Speed Secrets: What the Best Race Drivers Do

Features, Racing I By Ross Bentley I November 30, 2022
Speed Secrets What the Best Race Drivers Do

One of my longest-lasting friendships in racing has been with Jeff Braun. It started when I got hired to drive a World Sports Car in IMSA in 1994, where Jeff was the engineer. Since that time I’ve learned more from Jeff than from just about anyone else… with the possible exception of what I’ve learned by coaching and being friends with Jeff’s son, Colin Braun.

I reached out to both Jeff and Colin to ask, “What do the best drivers do?” Jeff has worked with them; Colin has co-driven with them, raced against them, and is one of them.

Jeff came back first with his random observations, and then Colin added to what he’d written. As Colin said, “When Ross first talked about writing this article for Speed Secrets Weekly, he mentioned a bit of perspective from both my dad and myself. But I have to say after my dad finished his part up first, I really don’t have too much to add to it. This is a really insightful article that everyone can learn from, whether you’re a race mechanic, engineer, data guy, or driver.” Colin’s added observations are in red.

Random Observations: What the Best Race Drivers Do

by Jeff & Colin Braun

I have been very lucky in my forty-five years of professional race engineering to work with some of the very best drivers in the world. Ross asked me to write some random observations on what they do, and why they are the very best. So, that seemed easy: just list what I see them do with training, data, video, and all that, and then others could follow that, do those things, and also become one of the best drivers in the world.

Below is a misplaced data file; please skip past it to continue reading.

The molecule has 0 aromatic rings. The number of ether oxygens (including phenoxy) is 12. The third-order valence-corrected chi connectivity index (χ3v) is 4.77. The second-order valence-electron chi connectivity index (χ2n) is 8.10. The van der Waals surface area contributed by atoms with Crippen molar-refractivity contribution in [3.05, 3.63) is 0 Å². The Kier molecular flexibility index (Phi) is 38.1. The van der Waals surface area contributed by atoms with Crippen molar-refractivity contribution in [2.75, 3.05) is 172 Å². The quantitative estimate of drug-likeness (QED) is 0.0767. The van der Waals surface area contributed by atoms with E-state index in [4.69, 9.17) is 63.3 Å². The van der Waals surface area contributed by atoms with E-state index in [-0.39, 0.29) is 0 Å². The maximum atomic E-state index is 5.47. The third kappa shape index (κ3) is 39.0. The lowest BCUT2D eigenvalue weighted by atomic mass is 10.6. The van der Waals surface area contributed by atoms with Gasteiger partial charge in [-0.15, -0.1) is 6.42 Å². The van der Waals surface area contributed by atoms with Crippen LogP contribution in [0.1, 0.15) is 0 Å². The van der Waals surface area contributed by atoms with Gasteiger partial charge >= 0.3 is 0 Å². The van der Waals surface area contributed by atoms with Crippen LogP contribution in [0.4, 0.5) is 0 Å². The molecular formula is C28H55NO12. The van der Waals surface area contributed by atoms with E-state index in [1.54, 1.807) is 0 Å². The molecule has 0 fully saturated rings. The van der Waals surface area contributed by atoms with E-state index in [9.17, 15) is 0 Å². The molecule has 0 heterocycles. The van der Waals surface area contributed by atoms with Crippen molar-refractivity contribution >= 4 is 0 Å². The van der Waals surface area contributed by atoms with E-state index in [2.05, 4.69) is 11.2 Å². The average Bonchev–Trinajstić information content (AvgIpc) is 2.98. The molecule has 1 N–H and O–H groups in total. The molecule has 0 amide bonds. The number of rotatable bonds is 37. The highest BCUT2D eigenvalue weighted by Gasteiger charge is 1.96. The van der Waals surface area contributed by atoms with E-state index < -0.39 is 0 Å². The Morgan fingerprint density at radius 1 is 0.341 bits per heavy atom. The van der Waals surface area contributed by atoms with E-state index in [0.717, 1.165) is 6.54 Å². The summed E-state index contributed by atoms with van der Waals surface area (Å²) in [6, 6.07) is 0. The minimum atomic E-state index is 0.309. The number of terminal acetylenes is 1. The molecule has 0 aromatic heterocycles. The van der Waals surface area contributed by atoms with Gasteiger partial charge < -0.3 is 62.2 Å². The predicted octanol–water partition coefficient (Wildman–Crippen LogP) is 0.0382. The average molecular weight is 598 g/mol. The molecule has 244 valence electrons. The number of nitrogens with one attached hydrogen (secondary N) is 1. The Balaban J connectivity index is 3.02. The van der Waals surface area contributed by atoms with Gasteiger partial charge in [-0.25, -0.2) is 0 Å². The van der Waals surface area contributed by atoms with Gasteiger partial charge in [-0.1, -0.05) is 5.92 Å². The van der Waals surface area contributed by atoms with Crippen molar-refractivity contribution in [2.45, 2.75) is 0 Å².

I started to make the list and… it’s useless. When I thought about it, every one of these world class drivers did things differently from the others. There was no exact path to greatness. Some were data hounds, some never looked at it. Some trained like crazy, some almost never. Karting… that’s the answer they must all do that… nope, some do, some never. You get the point. I was struggling to write this because I could not find the common method they all used. Then, thinking about it — while trying to not think about it — it dawned on me.

They all have one thing in common. A deep-rooted desire to be the best, to perfect the craft, to be better than they were the last day, or lap, or corner. They never did it for the money or glory or fame or adulation, they did it because that’s ALL they wanted to do, nothing else mattered to them, that’s all they knew, or ever considered. This often made for dull, or crazy, or strange people, but they don’t care; they just want to be better, so they could win.

So many drivers “think” that I would be talking about them, but 99% of them are NOT really that person. They like the “idea” of being that person, but they are not and don’t really know what it’s like.

You can’t “decide” to be that person. It happens organically and the scary part is no one can stop it or slow it down or knock it out of them. It’s 100 times more than passion and desire. It’s more than obsession or drive. Commitment is not nearly enough to describe it. And that brought me to something written by one of the people who helped me most in racing, Steve Johnson. He thought he found the common thread all the greats had, and he explained it to me like this, many years ago.